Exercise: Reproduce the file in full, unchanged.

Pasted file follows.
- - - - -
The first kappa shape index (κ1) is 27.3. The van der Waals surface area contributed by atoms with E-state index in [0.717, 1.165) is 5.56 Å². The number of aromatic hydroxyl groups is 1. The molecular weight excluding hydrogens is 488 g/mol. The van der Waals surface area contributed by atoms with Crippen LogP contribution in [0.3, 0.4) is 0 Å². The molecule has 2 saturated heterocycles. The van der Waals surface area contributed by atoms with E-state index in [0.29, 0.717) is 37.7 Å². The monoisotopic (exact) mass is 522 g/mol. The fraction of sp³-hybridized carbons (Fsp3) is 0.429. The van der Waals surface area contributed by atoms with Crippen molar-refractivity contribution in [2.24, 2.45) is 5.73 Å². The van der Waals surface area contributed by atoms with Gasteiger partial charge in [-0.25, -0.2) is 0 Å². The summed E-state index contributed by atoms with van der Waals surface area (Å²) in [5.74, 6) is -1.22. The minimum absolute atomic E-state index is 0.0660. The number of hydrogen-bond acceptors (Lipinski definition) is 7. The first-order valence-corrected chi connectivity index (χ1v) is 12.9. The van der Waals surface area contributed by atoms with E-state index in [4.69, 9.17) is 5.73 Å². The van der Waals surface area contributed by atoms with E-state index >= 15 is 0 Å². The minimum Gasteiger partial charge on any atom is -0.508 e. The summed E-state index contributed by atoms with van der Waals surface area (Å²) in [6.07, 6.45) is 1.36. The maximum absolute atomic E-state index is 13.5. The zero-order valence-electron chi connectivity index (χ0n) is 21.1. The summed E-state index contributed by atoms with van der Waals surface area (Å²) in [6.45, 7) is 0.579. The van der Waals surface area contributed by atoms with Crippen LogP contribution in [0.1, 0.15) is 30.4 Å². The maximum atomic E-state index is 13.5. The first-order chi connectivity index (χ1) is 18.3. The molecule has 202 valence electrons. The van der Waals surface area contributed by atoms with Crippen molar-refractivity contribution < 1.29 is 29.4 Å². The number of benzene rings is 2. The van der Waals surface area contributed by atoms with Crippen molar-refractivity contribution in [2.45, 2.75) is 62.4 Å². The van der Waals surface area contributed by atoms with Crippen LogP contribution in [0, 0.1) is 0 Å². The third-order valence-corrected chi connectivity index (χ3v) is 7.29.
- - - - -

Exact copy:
The first kappa shape index (κ1) is 27.3. The van der Waals surface area contributed by atoms with E-state index in [0.717, 1.165) is 5.56 Å². The number of aromatic hydroxyl groups is 1. The molecular weight excluding hydrogens is 488 g/mol. The van der Waals surface area contributed by atoms with Crippen LogP contribution in [0.3, 0.4) is 0 Å². The molecule has 2 saturated heterocycles. The van der Waals surface area contributed by atoms with E-state index in [0.29, 0.717) is 37.7 Å². The monoisotopic (exact) mass is 522 g/mol. The fraction of sp³-hybridized carbons (Fsp3) is 0.429. The van der Waals surface area contributed by atoms with Crippen molar-refractivity contribution in [2.24, 2.45) is 5.73 Å². The van der Waals surface area contributed by atoms with Gasteiger partial charge in [-0.25, -0.2) is 0 Å². The summed E-state index contributed by atoms with van der Waals surface area (Å²) in [5.74, 6) is -1.22. The minimum absolute atomic E-state index is 0.0660. The number of hydrogen-bond acceptors (Lipinski definition) is 7. The first-order valence-corrected chi connectivity index (χ1v) is 12.9. The van der Waals surface area contributed by atoms with E-state index in [4.69, 9.17) is 5.73 Å². The van der Waals surface area contributed by atoms with E-state index >= 15 is 0 Å². The minimum Gasteiger partial charge on any atom is -0.508 e. The summed E-state index contributed by atoms with van der Waals surface area (Å²) in [6.07, 6.45) is 1.36. The maximum absolute atomic E-state index is 13.5. The zero-order valence-electron chi connectivity index (χ0n) is 21.1. The summed E-state index contributed by atoms with van der Waals surface area (Å²) in [6.45, 7) is 0.579. The van der Waals surface area contributed by atoms with Crippen LogP contribution in [0.1, 0.15) is 30.4 Å². The maximum atomic E-state index is 13.5. The first-order chi connectivity index (χ1) is 18.3. The molecule has 202 valence electrons. The van der Waals surface area contributed by atoms with Crippen molar-refractivity contribution < 1.29 is 29.4 Å². The number of benzene rings is 2. The van der Waals surface area contributed by atoms with Crippen molar-refractivity contribution in [2.45, 2.75) is 62.4 Å². The van der Waals surface area contributed by atoms with Crippen LogP contribution in [0, 0.1) is 0 Å². The third-order valence-corrected chi connectivity index (χ3v) is 7.29.